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Aboriginal Day of Prayer

http://archives.anglican.ca/en/permalink/official1329
Date
1987 February 16-20
Source
House of Bishops Minutes
Record Type
Resolution 1-2-87
Date
1987 February 16-20
Source
House of Bishops Minutes
Record Type
Resolution 1-2-87
Mover
Bishop Morgan
Seconder
Archbishop Hambidge
Prologue
Bishop Morgan drew attention to the document "The New Covenant" stating that appeals have been received from native people that the Sunday before the First Minister's Conference be designated a Day of Prayer.
Text
That this House of Bishops respond to the request of Native leaders for the Churches to name a Day of Prayer to precede the final First Ministers' Conference to be held on March 26-27, by designating Sunday, March 22, as a Day of Prayer for Aboriginal Peoples:
And that we commend the document entitled "A New Covenant" prepared as a Pastoral Statement by leaders of the Christian Churches to be used as a focus for this Day of Prayer. CARRIED
Subjects
Day of Prayer for Aboriginal Peoples (22 March 1987)
Indigenous peoples - Canada - Government relations - 1951-
Indigenous peoples - Canada - Anglican Church of Canada
First Ministers' Conference on Aboriginal Constitutional Matters (1987 : Ottawa, Ont.)
A New Covenant
Special Sundays
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The Elusive Goal: The Commitment to Indigenous Self-Determination in the Anglican Church of Canada, 1967–2020

http://archives.anglican.ca/en/permalink/article42994
Author
Hayes, Alan L. (Alan Lauffer)
Record Type
Journal Article
Journal
Anglican and Episcopal History
Date
2020 September
Author
Hayes, Alan L. (Alan Lauffer)
Record Type
Journal Article
Journal
Anglican and Episcopal History
Date
2020 September
Volume
89
Issue
3
Page
255-280
Notes
Dr. Alan L. Hayes argues “…colonial assumptions and structures have proven tenacious, and that, although Indigenous self-determination is consistent with historical patterns of Christian mission and organization, the theological, constitutional, and financial obstacles to decolonization have defied solution.” Models which could better promote indigenous self-determination within the Anglican Church of Canada are explored.
Subjects
Indigenous peoples - Canada - Anglican Church of Canada
Indigenous peoples - Canada - Missions - History
Indigenous Anglican Church - Finance
Indigenous Anglican Church - History
Indigenous spirituality - Anglican Church of Canada
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Pioneer Missionaries to the Nishga: The Crosscurrents of Demon Rum and British Gunboats, 1860-1871

http://archives.anglican.ca/en/permalink/article38822
Author
Gough, Barry M., 1938-
Record Type
Journal Article
Journal
Journal of the Canadian Church Historical Society
Date
1984 October
Author
Gough, Barry M., 1938-
Record Type
Journal Article
Journal
Journal of the Canadian Church Historical Society
Date
1984 October
Volume
26
Issue
2
Page
81-95
Notes
"On this frontier, as on others, a battle was joined in Professor Asa Briggs' word, 'between gin and Bibles', between traders and missionaries. The former argued for the benefits of free trade and the need to serve the marketplace; the latter reasoned that the traders' activity made a mockery of the concept of trusteeship" (p. 83-83). "As in adjacent and other coastal waters, liquor trafficking at the Nass River entrance was extensive, and the colonial governments of Vancouver Island and British Columbia endeavoured to introduce legislation to control the sale or gift of spiritous liquors to the Indians and called on the Royal Navy, stationed at Esquimalt, to enforce colonial liquor ordinances" (p. 84). In 1864 the Rev. Robert R.A. Doolan arrived as the CMS (Church Missionary Society) missionary to the Nishga of the Nass River. "If Doolan's influence 'was not a coercive force .. but an avenue of voluntary change'. why is it that he found it necessary to call for a gunboat to provide a show of power in support of his war against liquor and recalcitrant chiefs in the Lower Nass Villages ?" (p. 86). "The prevalence of whisky and the resistance of chiefs were the main reasons for removing the mission of the Lower Nass Villages in 1867. .... Metlakatla, the major mission, became the base for missionary tours to surround the tribes and to the Nass. It was also decided to relocate the Nass mission nearer the river entrance, at Kincolith, Nass Bay" (p. 89). "Yet the Nass story is not merely a missionary and native affair: it involve the extension of British law and order; liquor trafficking brought an intensification of violence, and it brought the intervention by authorities in the form of British gunboats. Both represented the paradox of progress of the Victorian age: the one was the enemy of the missionary, and the other the supporter of the missionary. In short order, neither the missionary nor the natives stood apart from the prevailing ethos that surrounded them all and made even more complex the varieties of native response" (p. 91).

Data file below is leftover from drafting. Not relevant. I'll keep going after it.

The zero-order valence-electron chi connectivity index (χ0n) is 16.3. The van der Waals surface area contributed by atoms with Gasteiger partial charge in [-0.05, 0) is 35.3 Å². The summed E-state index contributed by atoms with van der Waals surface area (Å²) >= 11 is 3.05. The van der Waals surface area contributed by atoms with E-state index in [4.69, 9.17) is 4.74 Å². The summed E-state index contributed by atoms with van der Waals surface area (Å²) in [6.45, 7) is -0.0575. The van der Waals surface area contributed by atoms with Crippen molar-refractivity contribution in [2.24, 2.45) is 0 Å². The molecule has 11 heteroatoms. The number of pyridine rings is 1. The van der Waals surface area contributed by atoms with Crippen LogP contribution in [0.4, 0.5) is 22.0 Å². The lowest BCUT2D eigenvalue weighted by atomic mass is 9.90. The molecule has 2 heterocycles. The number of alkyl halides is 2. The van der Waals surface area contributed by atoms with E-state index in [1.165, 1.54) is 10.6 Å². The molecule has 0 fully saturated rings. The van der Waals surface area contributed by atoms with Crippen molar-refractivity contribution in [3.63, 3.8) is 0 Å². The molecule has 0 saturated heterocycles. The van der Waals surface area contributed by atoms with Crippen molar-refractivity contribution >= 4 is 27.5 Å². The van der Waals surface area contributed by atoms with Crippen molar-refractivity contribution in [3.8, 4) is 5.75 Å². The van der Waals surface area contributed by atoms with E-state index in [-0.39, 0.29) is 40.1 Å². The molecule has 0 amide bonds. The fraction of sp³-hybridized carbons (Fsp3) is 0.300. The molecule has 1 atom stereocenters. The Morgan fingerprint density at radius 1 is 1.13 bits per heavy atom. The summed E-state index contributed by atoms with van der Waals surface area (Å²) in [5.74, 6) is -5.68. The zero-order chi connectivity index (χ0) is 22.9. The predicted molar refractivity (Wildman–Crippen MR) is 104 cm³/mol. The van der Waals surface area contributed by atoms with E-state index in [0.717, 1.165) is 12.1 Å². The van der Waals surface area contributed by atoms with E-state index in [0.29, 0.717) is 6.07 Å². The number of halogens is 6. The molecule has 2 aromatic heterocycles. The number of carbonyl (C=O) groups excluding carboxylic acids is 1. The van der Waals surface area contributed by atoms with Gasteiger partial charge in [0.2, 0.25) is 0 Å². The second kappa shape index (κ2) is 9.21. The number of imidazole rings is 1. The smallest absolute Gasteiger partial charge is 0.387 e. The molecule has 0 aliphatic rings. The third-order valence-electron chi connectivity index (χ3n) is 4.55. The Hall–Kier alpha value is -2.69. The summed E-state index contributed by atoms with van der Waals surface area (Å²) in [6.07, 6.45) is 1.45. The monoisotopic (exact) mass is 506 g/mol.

Subjects
Nisga'a - British Columbia
Doolan, Robert (Robert Reid Arthur)
Indigenous peoples - British Columbia
Indigenous peoples - Canada - Anglican Church of Canada
British Columbia - History
Indigenous peoples - Canada - Missions - History
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